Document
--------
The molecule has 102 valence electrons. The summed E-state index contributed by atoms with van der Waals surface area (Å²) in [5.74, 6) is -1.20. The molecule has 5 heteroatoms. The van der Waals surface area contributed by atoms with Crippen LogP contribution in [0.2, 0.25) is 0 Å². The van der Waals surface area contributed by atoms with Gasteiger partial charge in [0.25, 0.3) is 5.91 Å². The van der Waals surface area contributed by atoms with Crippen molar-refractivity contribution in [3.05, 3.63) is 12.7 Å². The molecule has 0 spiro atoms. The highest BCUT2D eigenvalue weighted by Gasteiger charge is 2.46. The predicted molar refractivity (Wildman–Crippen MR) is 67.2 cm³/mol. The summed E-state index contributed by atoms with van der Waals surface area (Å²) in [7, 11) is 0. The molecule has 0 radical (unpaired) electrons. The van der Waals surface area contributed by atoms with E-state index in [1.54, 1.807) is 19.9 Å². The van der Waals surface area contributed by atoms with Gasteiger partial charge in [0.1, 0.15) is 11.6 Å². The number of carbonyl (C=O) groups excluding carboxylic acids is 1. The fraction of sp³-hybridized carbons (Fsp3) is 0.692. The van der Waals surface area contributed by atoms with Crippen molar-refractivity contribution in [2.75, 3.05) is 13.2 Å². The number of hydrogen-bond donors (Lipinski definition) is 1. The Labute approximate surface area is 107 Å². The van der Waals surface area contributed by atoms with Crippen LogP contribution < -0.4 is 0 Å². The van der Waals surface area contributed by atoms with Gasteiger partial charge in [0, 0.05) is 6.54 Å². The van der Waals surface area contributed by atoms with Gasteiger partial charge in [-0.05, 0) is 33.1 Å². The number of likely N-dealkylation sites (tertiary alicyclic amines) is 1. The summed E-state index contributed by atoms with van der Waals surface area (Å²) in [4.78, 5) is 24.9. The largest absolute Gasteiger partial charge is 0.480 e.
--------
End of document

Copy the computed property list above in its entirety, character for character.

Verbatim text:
The molecule has 102 valence electrons. The summed E-state index contributed by atoms with van der Waals surface area (Å²) in [5.74, 6) is -1.20. The molecule has 5 heteroatoms. The van der Waals surface area contributed by atoms with Crippen LogP contribution in [0.2, 0.25) is 0 Å². The van der Waals surface area contributed by atoms with Gasteiger partial charge in [0.25, 0.3) is 5.91 Å². The van der Waals surface area contributed by atoms with Crippen molar-refractivity contribution in [3.05, 3.63) is 12.7 Å². The molecule has 0 spiro atoms. The highest BCUT2D eigenvalue weighted by Gasteiger charge is 2.46. The predicted molar refractivity (Wildman–Crippen MR) is 67.2 cm³/mol. The summed E-state index contributed by atoms with van der Waals surface area (Å²) in [7, 11) is 0. The molecule has 0 radical (unpaired) electrons. The van der Waals surface area contributed by atoms with E-state index in [1.54, 1.807) is 19.9 Å². The van der Waals surface area contributed by atoms with Gasteiger partial charge in [0.1, 0.15) is 11.6 Å². The number of carbonyl (C=O) groups excluding carboxylic acids is 1. The fraction of sp³-hybridized carbons (Fsp3) is 0.692. The van der Waals surface area contributed by atoms with Crippen molar-refractivity contribution in [2.75, 3.05) is 13.2 Å². The number of hydrogen-bond donors (Lipinski definition) is 1. The Labute approximate surface area is 107 Å². The van der Waals surface area contributed by atoms with Crippen LogP contribution < -0.4 is 0 Å². The van der Waals surface area contributed by atoms with Gasteiger partial charge in [0, 0.05) is 6.54 Å². The van der Waals surface area contributed by atoms with Gasteiger partial charge in [-0.05, 0) is 33.1 Å². The number of likely N-dealkylation sites (tertiary alicyclic amines) is 1. The summed E-state index contributed by atoms with van der Waals surface area (Å²) in [4.78, 5) is 24.9. The largest absolute Gasteiger partial charge is 0.480 e.